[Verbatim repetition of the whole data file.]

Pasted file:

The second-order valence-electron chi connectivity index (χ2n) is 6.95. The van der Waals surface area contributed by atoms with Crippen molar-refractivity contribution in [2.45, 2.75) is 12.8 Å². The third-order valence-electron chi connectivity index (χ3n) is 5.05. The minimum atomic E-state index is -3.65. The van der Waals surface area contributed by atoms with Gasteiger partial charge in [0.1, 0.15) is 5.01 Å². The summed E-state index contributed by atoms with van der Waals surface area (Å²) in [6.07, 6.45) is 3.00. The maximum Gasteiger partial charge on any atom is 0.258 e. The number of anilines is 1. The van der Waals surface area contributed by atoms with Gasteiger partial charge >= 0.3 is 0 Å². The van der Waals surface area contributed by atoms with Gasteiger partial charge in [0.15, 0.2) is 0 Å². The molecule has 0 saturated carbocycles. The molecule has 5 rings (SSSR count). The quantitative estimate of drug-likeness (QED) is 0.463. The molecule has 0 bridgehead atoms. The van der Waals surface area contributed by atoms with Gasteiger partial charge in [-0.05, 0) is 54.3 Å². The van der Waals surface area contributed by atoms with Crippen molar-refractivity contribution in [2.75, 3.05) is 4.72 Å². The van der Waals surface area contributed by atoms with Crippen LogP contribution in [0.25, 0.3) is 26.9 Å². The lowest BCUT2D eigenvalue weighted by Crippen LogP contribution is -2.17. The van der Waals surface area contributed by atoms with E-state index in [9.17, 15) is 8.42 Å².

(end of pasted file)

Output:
The second-order valence-electron chi connectivity index (χ2n) is 6.95. The van der Waals surface area contributed by atoms with Crippen molar-refractivity contribution in [2.45, 2.75) is 12.8 Å². The third-order valence-electron chi connectivity index (χ3n) is 5.05. The minimum atomic E-state index is -3.65. The van der Waals surface area contributed by atoms with Gasteiger partial charge in [0.1, 0.15) is 5.01 Å². The summed E-state index contributed by atoms with van der Waals surface area (Å²) in [6.07, 6.45) is 3.00. The maximum Gasteiger partial charge on any atom is 0.258 e. The number of anilines is 1. The van der Waals surface area contributed by atoms with Gasteiger partial charge >= 0.3 is 0 Å². The van der Waals surface area contributed by atoms with Gasteiger partial charge in [0.15, 0.2) is 0 Å². The molecule has 0 saturated carbocycles. The molecule has 5 rings (SSSR count). The quantitative estimate of drug-likeness (QED) is 0.463. The molecule has 0 bridgehead atoms. The van der Waals surface area contributed by atoms with Gasteiger partial charge in [-0.05, 0) is 54.3 Å². The van der Waals surface area contributed by atoms with Crippen molar-refractivity contribution in [2.75, 3.05) is 4.72 Å². The van der Waals surface area contributed by atoms with Crippen LogP contribution in [0.25, 0.3) is 26.9 Å². The lowest BCUT2D eigenvalue weighted by Crippen LogP contribution is -2.17. The van der Waals surface area contributed by atoms with E-state index in [9.17, 15) is 8.42 Å².